Solar cells

The first solar cells were developed in 1883 by the American Charles Fritts. By covering layers of selenium with a thin layer of gold he was able to obtain electric current, at a conversion efficiency of 1%. It was not until 1941 when Russel Ohl produced and patented the first ‘modern’ silicon-based solar cell. The first commercially available solar cells were produced in 1954 and had a conversion efficiency of 4%. These were mainly of interest for the powering of satellites and remote equipment (e.g. a telephone booth), since the efficiency was simply too low to justify residential application. In the following years, scientific research was geared towards improving the conversion efficiency of solar cells. Modern-day commercial solar cells feature a conversion efficiency of roughly 15%, the exact amount depending on the materials used and the structure in which they are placed.

A solar cell is also commonly called a photovoltaic cell, or PV-cell in short. Most commercial solar cells are made up of a thin layer of silicon, which is split into two separate types of semiconductor by doping one side with boron and the other with phosphorus. The result is that one side (the so-called N-type semiconductor) of the layer tends to donate electrons, whereas the other side (the so-called P-type semiconductor) tends to receive them. The surface at which the two layers touch is called the junction (also: depletion layer). To protect the fragile assemblage, a solid transparent glass plate is placed in front of it. This glass is commonly covered with an antireflective coating to minimize loss of incident light.

Converting light into power

A diagram of a solar cell

When a solar cell is irradiated with the right type of light (depending on the material, a solar cell is responsive to a certain frequency band), electrons in the silicon get excited and leave their parent atoms. This process, which is called the photoelectric effect in physics, results in the formation of a so-called electron-hole pair, where the “hole” is the vacancy left behind by the escaping electron. These electrons tend to want to move towards the p-type material, which is intently lacking in electrons. They diffuse through the junction in the p-type material, where they fill a hole. This diffusion does however not continue for long, since the resulting charge imbalance causes an electric field to be established along the junction. This electric field forces the electrons to the far n-type side of the material, whereas the holes are forced to the far p-type side. This results in a small (typically ~0.5V) difference in electric potential (voltage) between the two sides, which can be ‘tapped’ by connecting the two sides with conductive wire.

Note that the voltage and current supplied by a single solar cell are generally very limited. Therefore, large numbers of solar cells are often wired in series in solar panels (also called PV panels). Solar panels in turn can be wired together to form photovoltaic systems, or PV systems.

Video: introduction to solar cells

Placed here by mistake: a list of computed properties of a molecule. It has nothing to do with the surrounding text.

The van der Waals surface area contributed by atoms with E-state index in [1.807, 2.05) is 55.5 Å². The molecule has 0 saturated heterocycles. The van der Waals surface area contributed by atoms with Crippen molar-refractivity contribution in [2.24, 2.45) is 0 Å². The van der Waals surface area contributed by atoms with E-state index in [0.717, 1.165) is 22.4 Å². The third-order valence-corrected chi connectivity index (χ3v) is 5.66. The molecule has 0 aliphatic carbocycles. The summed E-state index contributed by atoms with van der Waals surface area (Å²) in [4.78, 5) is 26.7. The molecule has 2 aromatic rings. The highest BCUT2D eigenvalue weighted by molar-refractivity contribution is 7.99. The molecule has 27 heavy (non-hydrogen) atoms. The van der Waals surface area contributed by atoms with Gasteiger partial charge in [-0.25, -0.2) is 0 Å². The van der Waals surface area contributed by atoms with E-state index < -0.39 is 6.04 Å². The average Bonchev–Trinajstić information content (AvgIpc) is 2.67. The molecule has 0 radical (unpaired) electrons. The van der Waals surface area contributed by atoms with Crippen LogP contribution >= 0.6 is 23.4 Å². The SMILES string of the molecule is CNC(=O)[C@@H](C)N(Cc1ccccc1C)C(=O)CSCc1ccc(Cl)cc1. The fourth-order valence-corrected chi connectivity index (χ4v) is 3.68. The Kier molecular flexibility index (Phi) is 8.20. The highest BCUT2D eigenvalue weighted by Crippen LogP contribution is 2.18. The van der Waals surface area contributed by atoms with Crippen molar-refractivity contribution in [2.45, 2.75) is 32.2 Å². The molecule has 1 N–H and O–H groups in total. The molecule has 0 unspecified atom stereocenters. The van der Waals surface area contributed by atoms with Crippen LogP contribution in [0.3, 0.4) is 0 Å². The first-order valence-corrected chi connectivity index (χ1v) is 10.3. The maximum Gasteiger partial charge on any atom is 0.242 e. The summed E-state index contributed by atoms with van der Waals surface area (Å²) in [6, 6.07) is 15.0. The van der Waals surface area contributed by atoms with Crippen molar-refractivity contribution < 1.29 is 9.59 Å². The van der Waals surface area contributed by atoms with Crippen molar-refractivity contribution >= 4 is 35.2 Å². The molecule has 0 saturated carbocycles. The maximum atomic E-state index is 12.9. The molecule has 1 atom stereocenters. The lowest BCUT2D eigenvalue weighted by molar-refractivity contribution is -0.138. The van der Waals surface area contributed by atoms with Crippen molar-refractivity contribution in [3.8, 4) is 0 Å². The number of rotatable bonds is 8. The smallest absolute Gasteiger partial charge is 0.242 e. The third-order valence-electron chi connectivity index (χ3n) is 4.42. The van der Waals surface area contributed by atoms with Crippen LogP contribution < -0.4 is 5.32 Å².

This long (22 minutes) video gives an excellent and complete introduction into how a solar photovolatic cell works. Both the physical background and the solar cell itself are explained in normal language.

Solar cell materials

The high-grade silicon used for commercial solar cells is a ‘waste product’ from the manufacture of computer circuitry. It essentially comes in three ‘flavors’: monocrystalline, polycrystalline and amorphous.

Other materials offering far higher conversion efficienes are available. Commonly used materials are Gallium Arsenide, Germanium, Copper-Indium Gallium Selenide (CIGS) and Cadmium Telluride. These materials can yield conversion efficiencies of up to 40%, but are hard to acquire and thus very expensive. They are generally used on satellites and interplanetary probes, where sunlight is the only source of power. Recently there have also been interesting developments in the field of organic solar cells, which are very cheap to come by and require no environmentally unfriendly production process.

The limits on efficiency

Each semiconducting material has its own properties which make it more or less suitable for use in a solar cell. One of these properties is the so-called band gap, which is the energy gap an electron must cross in order to be promoted from the valence band to the conduction band. It is this property which determines the part (read: frequency range) of the sunlight that the solar cell absorbs. Parts of the sunlight that are not absorbed are either passed through the material or converted to heat. Because the sun doesn’t shine evenly bright in all wavelengths, certain materials will be able to extract more energy from it than others. The below diagram diagram displays the relation between band gap and maximum efficiency. It also displays the position of several materials, to give you a rough idea of each material’s expected performance.

Band gap versus efficiency for semiconducting materials

Note that the actual efficiency of a material depends on more factors than band gap alone. The reflective properties of the material and crystal matrix defects both play an important role in the conversion between light and power. To overcome all these limitations, solar cells can be constructed using multiple materials. Such a so-called multiple junction solar cell is basically a stack of several materials, which combined absorb a larger portion of the solar radiation spectrum.